RENTON — If Zach Miller were a baseball player, he’d probably have a lame nickname like Zachie or Milly. If he played in New England, he’d be called Gronk Lite. But as the most versatile tight end in Seahawks history, he has a nickname borrowed from the NBA.
“We call him, ‘The Big Fundamental,'” Russell Wilson said during the preseason. Heady praise: That was Shaquille O’Neal’s nickname for Tim Duncan, the San Antonio Spurs center who has zero flash but does everything well, including helping win five NBA titles.
Miller’s pursuit of a second NFL championship has been temporarily sidetracked. He underwent ankle surgery during the bye week “to clean up some things,” coach Pete Carroll said Monday as the team returned to practice. Miller was attempting to manage the pain but it became too much.
Other than to say Miller would return in the regular season, Carroll wasn’t specific about a date, other than week to week “in a couple of weeks,” he said. Which sounds like about a month.
“It’s been bothering him for a number of weeks,” he said. “He’s been playing with it and we just don’t want him to have yo tolerate it any longer. We want to see if we can fix him up, and hopefully he’ll have a speedy recovery.”
Miller’s loss is a significant blow to the offense. He’s one of the NFL’s best blocking tight ends, which has become even more important this season because he’s helping on the right side a rookie, tackle Justin Britt.
Zach does a ton of things,” Carroll said. “All the little things that he knows how to do — the finesse kind of situation, the motioning, being in the backfield, playing as a fullback as well as a normal tight end. We’ve moved him everywhere.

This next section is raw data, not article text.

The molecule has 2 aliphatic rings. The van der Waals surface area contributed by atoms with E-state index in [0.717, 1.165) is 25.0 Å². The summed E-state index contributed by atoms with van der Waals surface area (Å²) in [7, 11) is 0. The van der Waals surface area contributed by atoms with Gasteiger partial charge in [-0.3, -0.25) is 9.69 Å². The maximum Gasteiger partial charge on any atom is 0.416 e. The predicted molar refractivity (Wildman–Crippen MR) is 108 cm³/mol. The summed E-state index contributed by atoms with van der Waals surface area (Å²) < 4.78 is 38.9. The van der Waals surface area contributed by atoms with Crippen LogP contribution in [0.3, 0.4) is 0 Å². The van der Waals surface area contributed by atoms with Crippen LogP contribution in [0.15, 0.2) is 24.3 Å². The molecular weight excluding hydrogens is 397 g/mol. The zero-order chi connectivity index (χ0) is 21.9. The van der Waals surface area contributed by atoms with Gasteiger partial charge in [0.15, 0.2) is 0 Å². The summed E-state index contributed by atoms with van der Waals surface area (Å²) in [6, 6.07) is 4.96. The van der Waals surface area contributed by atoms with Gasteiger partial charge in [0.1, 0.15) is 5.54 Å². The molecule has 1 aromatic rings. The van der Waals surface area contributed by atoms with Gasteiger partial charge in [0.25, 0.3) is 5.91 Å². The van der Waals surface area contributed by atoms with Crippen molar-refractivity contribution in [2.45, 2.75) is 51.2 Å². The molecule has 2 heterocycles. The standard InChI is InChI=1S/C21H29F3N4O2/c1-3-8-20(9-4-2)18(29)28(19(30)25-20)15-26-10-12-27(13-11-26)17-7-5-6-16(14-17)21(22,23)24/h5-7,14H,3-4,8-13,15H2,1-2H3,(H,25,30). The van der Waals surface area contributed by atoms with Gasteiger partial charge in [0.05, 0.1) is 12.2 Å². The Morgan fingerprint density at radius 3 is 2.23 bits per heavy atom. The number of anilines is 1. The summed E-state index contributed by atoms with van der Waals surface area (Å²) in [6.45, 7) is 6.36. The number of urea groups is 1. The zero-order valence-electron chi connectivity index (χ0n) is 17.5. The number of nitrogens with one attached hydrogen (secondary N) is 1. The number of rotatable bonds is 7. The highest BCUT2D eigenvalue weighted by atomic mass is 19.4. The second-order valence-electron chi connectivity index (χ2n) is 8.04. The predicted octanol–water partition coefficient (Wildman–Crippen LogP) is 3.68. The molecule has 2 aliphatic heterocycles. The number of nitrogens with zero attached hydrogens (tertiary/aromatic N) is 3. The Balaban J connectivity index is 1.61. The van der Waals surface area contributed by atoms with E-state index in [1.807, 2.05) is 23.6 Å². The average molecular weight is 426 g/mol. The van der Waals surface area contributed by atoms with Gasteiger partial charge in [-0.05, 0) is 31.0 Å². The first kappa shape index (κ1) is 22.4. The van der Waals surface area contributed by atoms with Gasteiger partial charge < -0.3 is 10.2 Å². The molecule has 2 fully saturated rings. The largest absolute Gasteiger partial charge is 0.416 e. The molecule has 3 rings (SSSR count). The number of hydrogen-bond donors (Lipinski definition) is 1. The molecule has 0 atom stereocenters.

“He’s a very versatile player, extremely on it and a great tough competitor. We miss a lot with Zach.”
The Seahawks tried out some players, Carroll said, but they decided to fill in-house, meaning more playing time for reserve tight ends Luke Willson and Cooper Helfet, who haven’t seen much action. Willson, 6-foot-5 and 250 pounds, is fast and has good hands, but in his second year is still developing as a blocker.
“He’s going to obviously play a ton now,” Carroll said. “It’s really a great opportunity for him to step up. He’s improved in every area. He’s stronger and he’s faster than he was a year ago. In every way he’s improved.
“This is a lot to ask of him, though. It’s the first time he’ll have this kind of duty. But it’s his turn to step up.”
Helfet returned to play against Denver, all on special teams, after recovering from minor knee soreness.
“He’s in good shape to play,” Carroll said. “He’ll be integrally involved. He’ll be all over it.”
Instead of a tight end, the Seahawks in the past have sometimes used a sixth offensive lineman, usually OT Alvin Bailey, in short-yardage situations. Other options include Garry Gilliam, a reserve offensive tackle, who played some tight end at Penn State, and Cassius Marsh, who also worked the job at UCLA.
With the addition of Percy Harvin to the starting lineup in three-receiver sets that include Doug Baldwin and Jermaine Kearse, the Seahawks have been using fewer two-tight-end sets. But Carroll didn’t say much about play options: “We will see in time how we do. We’re going to continue to do the things we have been doing.”
By keeping Miller on the active roster, the Seahawks are hoping for a quick recovery. They can’t use the one allotted spot for injured reserve/designated to return, because that is occupied by CB Jeremy Lane, who has a groin strain and due back Nov. 9 against the Giants.
Miller has played 157 of a possible 181 snaps this season. He has 16 catches for 76 yards, with a long of 24. Willson has one catch for one yard, Helfet none.
The Seahawks play the Redskins in Washington at 5:30 p.m. PT Monday night.
Carroll said everyone else reported back well: “We came back flying.” . . . SS Kam Chancellor’s ankle problems seem resolved “so we might have put that one behind us,” he said. . . . CB Tharold Simon “should be back to competing here in a couple of weeks.” . . . RB Christine Michael “has been ready for a week now.”